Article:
1. Natural Turn
In Viennese Waltz, the Natural Turn is a progressive figure consisting of 6 steps taken in closed position, where one full turn to the right (clockwise) is completed over the course of the pattern. Many Natural Turns can be danced consecutively, allowing the couple to move freely down the line of dance while continuing to turn to the right.
The foot pattern is similar to the Right Box Turn in Waltz (figure #2), but with each step taken directly down line of dance, resulting in 1/2 turn to right for each three steps. In the first measure, the man steps right foot forward, left foot side, and closes right foot to left foot, all steps placed along the line of dance while turning to the right. In the second measure, he steps left foot back, right foot side, and closes left foot to right foot, also moving down line of dance while turning to the right. The lady's part is the natural opposite; Her first measure is his second, and vice-versa.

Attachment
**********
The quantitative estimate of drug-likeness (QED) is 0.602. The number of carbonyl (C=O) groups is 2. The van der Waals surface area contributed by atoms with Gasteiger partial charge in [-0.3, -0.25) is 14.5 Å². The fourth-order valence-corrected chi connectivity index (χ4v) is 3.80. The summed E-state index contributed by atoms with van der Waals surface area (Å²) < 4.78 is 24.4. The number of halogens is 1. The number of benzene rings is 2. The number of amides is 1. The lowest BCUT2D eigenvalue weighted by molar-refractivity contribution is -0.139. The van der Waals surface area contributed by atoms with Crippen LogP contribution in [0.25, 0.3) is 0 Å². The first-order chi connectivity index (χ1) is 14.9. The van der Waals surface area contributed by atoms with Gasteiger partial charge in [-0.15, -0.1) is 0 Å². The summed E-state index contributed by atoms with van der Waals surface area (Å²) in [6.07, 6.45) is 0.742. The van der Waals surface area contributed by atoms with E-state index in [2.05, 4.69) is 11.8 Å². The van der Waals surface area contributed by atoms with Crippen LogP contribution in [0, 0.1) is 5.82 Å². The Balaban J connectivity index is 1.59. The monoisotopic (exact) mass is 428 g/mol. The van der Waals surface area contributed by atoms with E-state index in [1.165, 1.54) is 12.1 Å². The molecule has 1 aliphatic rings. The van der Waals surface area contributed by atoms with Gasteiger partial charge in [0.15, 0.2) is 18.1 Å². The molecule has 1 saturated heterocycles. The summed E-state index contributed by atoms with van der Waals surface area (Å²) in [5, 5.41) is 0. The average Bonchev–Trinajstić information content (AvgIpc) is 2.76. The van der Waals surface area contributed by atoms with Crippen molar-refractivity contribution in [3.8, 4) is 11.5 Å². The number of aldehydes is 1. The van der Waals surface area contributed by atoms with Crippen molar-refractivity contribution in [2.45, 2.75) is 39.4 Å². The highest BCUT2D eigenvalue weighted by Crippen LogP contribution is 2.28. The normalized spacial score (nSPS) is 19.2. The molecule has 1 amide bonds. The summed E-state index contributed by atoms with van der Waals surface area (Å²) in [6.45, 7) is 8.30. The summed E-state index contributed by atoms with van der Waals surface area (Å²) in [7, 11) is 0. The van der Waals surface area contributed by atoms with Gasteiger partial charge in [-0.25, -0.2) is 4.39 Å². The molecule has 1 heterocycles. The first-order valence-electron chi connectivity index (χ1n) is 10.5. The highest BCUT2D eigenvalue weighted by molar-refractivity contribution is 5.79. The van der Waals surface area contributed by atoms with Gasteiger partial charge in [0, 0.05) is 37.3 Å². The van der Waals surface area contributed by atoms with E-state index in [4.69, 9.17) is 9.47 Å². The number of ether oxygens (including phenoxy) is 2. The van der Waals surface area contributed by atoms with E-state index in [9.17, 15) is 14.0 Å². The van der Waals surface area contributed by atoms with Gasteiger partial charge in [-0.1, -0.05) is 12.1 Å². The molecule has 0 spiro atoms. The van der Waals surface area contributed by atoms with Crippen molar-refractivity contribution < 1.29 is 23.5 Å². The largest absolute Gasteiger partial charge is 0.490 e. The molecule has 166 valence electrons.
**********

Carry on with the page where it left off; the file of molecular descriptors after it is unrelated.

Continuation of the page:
As in the Waltz, Natural Turns are often danced in a sequence with Reverse Turns, using Forward or Back Closed Changes to transition from one to the other. However, the speed of Viennese Waltz makes it cumbersome to switch back and forth from left to right turns so frequently. And since the turns are repeatable when danced with 1 full turn, it is customary in Viennese Waltz to dance a few turns in one direction before changing to the other.
As a general rule, the line of dance should be thought of in Viennese Waltz as a continuous curve around the room, rather than a square or rectangle with corners. As one dances toward a corner, the alignments of each figure should be altered, so that the resulting direction of movement is bent smoothly and gradually around each corner. The Natural Turn is a perfect figure for serving this purpose: Because the line of dance is counter-clockwise, and the Natural is a clockwise turn, it can be underturned quite easily, resulting in a smooth curving movement around a corner.